order your first seven computers, keep in mind that you will
         probably get more next year.  Colors will never run out.

         Some more suggestions are: mythical places (e.g., Midgard,
         Styx, Paradise), mythical people (e.g., Procne, Tereus, Zeus),
         killers (e.g., Cain, Burr, Boleyn), babies (e.g., colt, puppy,
         tadpole, elver), collectives (e.g., passel, plague, bevy,
         covey), elements (e.g., helium, argon, zinc), flowers (e.g.,
         tulip, peony, lilac, arbutus).  Get the idea?

      Use real words.

         Random strings are inappropriate for the same reason that they
         are so useful for passwords.  They are hard to remember.  Use
         real words.

      Don't worry about reusing someone else's hostname.

         Extremely well-known hostnames such as "sri-nic" and "uunet"
         should be avoided since they are understood in conversation as
         absolute addresses even without a domain.  In all other cases,
         the local domain is assumed to qualify single-part hostnames.
         This is similar to the way phone numbers are qualified by an
         area code when dialed from another area.

         In other words, if you have choosen a reasonable name, you do
         not have to worry that it has already been used in another
         domain.  The number of hosts in a bottom-level domain is small,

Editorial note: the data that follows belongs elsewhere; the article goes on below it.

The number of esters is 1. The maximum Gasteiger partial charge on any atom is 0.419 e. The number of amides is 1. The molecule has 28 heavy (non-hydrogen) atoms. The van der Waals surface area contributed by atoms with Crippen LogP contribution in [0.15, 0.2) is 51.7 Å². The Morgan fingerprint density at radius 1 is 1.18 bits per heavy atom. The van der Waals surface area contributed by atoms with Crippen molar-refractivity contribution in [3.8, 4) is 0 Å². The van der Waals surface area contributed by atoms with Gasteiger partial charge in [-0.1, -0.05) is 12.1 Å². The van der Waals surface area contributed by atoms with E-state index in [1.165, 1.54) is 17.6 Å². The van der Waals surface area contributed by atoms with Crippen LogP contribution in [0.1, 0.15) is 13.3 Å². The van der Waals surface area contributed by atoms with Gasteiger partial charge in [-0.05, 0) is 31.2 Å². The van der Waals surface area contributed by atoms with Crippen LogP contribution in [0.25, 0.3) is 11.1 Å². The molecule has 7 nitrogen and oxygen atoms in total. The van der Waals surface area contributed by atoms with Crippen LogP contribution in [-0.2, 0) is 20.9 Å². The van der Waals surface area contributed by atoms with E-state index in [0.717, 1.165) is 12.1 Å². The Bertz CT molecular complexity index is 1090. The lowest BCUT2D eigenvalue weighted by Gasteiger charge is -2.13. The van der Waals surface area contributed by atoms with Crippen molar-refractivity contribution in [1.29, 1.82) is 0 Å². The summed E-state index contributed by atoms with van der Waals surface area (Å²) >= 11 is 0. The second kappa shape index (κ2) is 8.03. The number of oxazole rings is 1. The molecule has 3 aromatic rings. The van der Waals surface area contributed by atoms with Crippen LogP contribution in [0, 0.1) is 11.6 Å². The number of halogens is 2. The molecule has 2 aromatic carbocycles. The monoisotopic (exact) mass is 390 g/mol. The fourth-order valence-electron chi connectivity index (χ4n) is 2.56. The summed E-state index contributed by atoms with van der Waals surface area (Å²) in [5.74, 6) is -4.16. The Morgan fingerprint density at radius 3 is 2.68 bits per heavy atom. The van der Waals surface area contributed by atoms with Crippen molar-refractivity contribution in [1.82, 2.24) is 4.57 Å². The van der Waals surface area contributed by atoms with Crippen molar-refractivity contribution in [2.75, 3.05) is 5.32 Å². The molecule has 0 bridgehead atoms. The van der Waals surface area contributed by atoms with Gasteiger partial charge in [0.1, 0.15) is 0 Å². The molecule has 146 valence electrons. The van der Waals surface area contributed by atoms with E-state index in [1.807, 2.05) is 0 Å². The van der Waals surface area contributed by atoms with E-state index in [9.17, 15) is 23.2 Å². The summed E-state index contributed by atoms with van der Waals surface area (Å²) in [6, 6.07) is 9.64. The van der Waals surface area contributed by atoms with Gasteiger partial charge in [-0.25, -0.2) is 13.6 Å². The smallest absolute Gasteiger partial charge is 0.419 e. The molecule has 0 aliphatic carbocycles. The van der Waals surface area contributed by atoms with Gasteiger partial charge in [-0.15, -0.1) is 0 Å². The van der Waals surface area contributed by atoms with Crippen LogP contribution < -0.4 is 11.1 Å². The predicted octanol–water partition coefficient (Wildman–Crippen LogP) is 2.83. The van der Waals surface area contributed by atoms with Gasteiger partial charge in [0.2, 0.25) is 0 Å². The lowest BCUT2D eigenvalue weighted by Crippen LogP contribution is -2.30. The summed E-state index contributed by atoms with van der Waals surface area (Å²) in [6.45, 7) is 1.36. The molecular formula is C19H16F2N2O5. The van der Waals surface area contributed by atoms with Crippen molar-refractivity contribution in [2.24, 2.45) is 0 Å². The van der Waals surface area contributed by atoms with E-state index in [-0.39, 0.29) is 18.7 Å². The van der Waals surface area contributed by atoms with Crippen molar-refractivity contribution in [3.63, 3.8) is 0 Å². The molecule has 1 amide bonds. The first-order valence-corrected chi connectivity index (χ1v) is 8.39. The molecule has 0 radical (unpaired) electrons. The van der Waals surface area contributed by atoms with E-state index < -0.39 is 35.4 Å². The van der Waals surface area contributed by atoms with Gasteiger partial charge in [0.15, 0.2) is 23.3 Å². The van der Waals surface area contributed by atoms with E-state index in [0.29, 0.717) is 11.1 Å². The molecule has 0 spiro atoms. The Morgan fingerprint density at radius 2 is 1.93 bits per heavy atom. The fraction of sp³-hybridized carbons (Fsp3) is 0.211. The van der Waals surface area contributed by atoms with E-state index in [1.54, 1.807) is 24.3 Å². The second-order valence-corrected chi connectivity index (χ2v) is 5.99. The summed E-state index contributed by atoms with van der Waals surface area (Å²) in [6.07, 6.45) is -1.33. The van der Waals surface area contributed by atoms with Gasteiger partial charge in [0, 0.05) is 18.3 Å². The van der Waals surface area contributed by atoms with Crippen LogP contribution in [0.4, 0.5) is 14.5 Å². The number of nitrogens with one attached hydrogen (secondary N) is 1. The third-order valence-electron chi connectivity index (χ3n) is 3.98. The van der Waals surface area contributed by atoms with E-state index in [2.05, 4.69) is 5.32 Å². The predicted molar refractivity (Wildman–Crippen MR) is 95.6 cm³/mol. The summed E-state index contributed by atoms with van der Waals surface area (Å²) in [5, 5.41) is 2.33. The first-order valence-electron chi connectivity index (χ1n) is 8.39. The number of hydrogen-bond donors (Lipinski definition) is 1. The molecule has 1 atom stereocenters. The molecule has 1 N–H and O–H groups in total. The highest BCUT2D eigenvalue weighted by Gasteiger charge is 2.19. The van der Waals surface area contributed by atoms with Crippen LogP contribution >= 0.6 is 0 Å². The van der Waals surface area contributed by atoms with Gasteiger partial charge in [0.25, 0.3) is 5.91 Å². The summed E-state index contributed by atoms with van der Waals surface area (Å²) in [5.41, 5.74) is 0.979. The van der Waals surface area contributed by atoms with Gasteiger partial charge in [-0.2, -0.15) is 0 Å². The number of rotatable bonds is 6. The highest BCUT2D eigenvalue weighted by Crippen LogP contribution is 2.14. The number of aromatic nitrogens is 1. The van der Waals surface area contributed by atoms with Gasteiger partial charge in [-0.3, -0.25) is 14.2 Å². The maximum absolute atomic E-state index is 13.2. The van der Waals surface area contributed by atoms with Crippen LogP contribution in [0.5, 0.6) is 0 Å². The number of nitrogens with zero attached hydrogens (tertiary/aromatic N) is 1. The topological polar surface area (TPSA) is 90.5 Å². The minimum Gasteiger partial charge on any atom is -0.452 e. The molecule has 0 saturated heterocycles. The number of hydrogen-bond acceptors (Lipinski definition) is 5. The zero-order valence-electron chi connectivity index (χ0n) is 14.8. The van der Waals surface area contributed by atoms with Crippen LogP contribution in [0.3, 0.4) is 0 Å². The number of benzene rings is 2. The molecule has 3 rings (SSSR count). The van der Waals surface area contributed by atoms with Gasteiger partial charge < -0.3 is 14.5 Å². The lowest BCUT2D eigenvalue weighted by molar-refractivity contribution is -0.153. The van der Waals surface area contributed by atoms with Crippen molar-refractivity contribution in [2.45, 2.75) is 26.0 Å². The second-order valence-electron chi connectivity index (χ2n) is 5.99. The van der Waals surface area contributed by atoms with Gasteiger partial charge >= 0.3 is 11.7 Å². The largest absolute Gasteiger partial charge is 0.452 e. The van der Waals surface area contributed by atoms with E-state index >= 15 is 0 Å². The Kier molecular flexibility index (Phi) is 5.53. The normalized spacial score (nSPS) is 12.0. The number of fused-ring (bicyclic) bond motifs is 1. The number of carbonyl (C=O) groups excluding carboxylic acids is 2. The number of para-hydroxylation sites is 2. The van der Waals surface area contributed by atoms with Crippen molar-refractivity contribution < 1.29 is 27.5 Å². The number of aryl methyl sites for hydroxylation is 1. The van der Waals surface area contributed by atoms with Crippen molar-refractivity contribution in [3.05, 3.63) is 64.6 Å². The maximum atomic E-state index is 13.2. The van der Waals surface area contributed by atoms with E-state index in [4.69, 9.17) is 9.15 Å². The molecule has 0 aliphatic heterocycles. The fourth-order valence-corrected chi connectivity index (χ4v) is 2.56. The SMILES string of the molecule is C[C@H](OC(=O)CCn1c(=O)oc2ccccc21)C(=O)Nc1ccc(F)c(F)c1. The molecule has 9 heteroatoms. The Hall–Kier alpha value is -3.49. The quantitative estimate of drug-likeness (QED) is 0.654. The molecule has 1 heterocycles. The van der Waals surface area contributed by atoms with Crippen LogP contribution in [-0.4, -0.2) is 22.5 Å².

so it shouldn't be hard to pick a name unique only to that
         domain.

      There is always room for an exception.

         I don't think any explanation is needed here.  However, let me
         add that if you later decide to change a name (to something
         sensible like you should have chosen in the first place), you
         are going to be amazed at the amount of pain awaiting you.  No
         matter how easy the manuals suggest it is to change a name, you
         will find that lots of obscure software has rapidly accumulated
         which refers to that computer using that now-ugly name.  It all
         has to be found and changed.  People mailing to you from other
         sites have to be told.  And you will have to remember that
         names on old backup media labels correspond to different names.

         I could go on but it would be easier just to forget this
         guideline exists.

Conclusion

   Most people don't have the opportunity to name more than one or two
   computers, while site administrators name large numbers of them.  By